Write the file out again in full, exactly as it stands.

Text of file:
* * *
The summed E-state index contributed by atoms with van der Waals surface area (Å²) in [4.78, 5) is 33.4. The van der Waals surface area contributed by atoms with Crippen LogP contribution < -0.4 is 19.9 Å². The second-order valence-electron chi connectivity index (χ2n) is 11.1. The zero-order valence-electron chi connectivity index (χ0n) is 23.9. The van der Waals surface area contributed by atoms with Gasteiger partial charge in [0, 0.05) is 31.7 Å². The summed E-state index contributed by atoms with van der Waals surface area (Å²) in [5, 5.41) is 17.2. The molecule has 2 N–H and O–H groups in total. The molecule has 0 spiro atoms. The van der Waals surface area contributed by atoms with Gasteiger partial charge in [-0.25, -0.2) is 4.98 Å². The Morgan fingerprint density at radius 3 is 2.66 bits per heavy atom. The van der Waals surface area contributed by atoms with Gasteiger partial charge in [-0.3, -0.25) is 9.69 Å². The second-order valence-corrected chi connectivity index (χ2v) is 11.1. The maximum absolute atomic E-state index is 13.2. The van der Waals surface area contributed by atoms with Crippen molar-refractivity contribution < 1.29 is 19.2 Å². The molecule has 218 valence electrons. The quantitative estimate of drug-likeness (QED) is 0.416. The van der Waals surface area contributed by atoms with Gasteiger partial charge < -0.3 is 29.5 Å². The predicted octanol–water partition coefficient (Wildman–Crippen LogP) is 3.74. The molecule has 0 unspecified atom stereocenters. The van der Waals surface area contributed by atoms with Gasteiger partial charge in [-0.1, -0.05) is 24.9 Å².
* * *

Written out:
The summed E-state index contributed by atoms with van der Waals surface area (Å²) in [4.78, 5) is 33.4. The van der Waals surface area contributed by atoms with Crippen LogP contribution < -0.4 is 19.9 Å². The second-order valence-electron chi connectivity index (χ2n) is 11.1. The zero-order valence-electron chi connectivity index (χ0n) is 23.9. The van der Waals surface area contributed by atoms with Gasteiger partial charge in [0, 0.05) is 31.7 Å². The summed E-state index contributed by atoms with van der Waals surface area (Å²) in [5, 5.41) is 17.2. The molecule has 2 N–H and O–H groups in total. The molecule has 0 spiro atoms. The van der Waals surface area contributed by atoms with Gasteiger partial charge in [-0.25, -0.2) is 4.98 Å². The Morgan fingerprint density at radius 3 is 2.66 bits per heavy atom. The van der Waals surface area contributed by atoms with Gasteiger partial charge in [-0.3, -0.25) is 9.69 Å². The second-order valence-corrected chi connectivity index (χ2v) is 11.1. The maximum absolute atomic E-state index is 13.2. The van der Waals surface area contributed by atoms with Crippen molar-refractivity contribution < 1.29 is 19.2 Å². The molecule has 218 valence electrons. The quantitative estimate of drug-likeness (QED) is 0.416. The van der Waals surface area contributed by atoms with Gasteiger partial charge < -0.3 is 29.5 Å². The predicted octanol–water partition coefficient (Wildman–Crippen LogP) is 3.74. The molecule has 0 unspecified atom stereocenters. The van der Waals surface area contributed by atoms with Gasteiger partial charge in [-0.1, -0.05) is 24.9 Å².